Another Trusteeship article in this issue examines current trends in student demographics in greater detail: Today’s College Students: What Boards Need to Know by Lisa Foss.

International Opportunities and Challenges
U.S. higher education has been a leader in drawing international students but has watched those numbers stagnate, with international competitors from the United Kingdom, Canada, Australia, and China steadily recruiting more international students. Many countries that have sent students abroad in the past are also increasing their domestic higher education capacity. The tide of Chinese international students is receding and the large question is to what extent U.S. higher education institutions can successfully capture more international students from India, which, like China of a decade ago, has an insufficient higher education capacity and an enormous cohort of new middle-class students coming of age.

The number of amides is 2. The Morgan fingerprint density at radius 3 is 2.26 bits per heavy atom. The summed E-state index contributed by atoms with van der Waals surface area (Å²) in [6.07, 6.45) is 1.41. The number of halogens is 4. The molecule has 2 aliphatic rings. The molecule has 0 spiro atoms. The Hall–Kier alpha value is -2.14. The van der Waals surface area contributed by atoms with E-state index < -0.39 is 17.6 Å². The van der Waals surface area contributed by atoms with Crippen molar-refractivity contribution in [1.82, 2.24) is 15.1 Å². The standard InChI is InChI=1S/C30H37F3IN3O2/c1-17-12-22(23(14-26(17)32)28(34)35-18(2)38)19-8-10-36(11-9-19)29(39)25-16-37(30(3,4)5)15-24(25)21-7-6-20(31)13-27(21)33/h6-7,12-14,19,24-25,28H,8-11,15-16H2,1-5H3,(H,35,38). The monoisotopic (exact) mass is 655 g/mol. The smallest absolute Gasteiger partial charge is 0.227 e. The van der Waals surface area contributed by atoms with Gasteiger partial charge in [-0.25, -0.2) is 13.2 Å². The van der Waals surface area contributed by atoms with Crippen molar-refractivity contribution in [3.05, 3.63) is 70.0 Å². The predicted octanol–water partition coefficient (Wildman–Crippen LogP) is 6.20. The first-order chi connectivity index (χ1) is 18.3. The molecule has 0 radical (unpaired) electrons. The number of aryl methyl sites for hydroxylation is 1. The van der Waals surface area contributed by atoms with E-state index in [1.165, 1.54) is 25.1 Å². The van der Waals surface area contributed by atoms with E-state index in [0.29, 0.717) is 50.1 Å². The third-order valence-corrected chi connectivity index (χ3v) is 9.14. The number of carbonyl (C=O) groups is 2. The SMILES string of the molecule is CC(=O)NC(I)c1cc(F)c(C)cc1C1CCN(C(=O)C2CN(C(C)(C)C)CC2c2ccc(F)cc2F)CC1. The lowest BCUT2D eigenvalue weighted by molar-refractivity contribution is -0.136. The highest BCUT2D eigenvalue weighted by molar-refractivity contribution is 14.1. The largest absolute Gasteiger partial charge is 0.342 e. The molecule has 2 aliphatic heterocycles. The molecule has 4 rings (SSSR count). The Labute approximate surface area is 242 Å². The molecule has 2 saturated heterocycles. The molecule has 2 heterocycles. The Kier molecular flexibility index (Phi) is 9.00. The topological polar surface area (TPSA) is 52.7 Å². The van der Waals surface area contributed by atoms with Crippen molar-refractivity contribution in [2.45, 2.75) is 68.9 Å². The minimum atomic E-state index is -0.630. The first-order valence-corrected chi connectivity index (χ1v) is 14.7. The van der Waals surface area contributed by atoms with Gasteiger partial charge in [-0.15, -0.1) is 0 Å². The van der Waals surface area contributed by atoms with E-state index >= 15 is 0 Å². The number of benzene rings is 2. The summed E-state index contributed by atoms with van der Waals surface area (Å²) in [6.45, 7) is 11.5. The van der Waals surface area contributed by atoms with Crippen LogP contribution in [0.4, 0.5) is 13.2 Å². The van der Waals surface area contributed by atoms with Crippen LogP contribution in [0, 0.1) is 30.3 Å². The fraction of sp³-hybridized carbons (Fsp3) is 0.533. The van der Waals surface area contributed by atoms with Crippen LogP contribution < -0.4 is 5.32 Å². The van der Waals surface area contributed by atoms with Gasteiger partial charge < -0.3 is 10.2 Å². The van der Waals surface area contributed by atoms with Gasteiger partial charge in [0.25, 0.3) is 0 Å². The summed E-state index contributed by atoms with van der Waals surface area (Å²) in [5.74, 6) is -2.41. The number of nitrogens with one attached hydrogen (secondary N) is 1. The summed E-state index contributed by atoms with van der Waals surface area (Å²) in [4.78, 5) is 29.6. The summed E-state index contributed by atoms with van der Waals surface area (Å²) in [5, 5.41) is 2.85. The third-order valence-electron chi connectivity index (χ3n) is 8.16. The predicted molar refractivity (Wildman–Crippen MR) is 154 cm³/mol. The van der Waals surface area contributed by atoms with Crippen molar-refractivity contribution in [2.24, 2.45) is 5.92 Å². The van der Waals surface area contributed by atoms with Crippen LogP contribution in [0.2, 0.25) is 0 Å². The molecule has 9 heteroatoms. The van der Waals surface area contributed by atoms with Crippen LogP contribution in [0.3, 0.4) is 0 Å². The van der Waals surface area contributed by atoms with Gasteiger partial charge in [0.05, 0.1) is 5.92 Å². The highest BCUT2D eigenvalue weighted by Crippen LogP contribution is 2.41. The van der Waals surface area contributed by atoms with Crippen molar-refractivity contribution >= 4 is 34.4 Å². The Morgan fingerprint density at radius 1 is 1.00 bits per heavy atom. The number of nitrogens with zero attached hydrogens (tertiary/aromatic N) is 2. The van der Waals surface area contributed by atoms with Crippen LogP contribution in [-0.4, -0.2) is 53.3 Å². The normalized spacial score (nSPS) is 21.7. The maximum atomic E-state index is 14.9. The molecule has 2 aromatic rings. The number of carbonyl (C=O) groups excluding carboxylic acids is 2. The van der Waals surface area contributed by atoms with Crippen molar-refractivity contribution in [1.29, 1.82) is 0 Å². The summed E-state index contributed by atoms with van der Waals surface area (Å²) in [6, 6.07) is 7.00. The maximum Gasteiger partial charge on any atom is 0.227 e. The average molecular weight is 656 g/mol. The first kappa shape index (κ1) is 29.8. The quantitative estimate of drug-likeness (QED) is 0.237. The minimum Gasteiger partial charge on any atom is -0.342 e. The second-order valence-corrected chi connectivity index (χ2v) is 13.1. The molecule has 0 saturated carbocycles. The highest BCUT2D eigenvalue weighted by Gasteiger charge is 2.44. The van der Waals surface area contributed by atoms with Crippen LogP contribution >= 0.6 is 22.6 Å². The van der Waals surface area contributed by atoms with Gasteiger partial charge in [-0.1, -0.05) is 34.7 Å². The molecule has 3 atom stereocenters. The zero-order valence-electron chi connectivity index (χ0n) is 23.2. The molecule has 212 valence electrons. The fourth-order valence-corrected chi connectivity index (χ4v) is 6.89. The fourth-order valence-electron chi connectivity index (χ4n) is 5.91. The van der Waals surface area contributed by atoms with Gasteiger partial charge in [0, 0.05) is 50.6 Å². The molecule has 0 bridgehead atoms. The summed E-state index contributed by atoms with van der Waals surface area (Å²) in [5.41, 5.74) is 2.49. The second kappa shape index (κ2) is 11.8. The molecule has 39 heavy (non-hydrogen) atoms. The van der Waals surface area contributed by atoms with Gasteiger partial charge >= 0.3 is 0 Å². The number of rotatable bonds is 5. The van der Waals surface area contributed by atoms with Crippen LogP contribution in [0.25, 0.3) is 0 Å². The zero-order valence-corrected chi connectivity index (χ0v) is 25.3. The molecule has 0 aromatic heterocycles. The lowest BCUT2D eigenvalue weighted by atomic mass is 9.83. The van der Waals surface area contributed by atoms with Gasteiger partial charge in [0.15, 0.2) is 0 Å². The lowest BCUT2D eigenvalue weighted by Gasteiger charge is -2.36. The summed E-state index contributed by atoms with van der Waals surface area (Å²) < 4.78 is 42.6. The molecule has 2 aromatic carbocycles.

“There has been a fundamental shift that’s been taking place in the last 18 months through the release of India’s National Education Policy—the first major overhaul of its education policy since 1986, including an overt statement by the Indian government that it wants to encourage internationalization as part of its next 10- to 20-year education story,” says Adrian Mutton, the CEO of Sannam S4, an international student market entry consultant for higher education institutions and other business sectors. “India’s latest internationalization strategy sets out similar ambitions to China’s ambitions in the mid-1980s. There is a very real potential therefore to see increased teaching, academic, research, and administrative collaboration with Western institutions, including transnational education, flexible degrees and local campuses. However, because India doesn’t have the huge financial government funding that the Chinese government put into its university sector, it may take longer to consummate relationships and Indian institutions will be learning their way around the internationalization opportunity.”

Given the high price point for higher education delivered in the U.S., the larger potential may be for U.S. colleges and universities to deliver more of that course content in India itself in partnerships with Indian institutions: “Indian institutions are hungry now for meaningful collaboration,” Mutton says.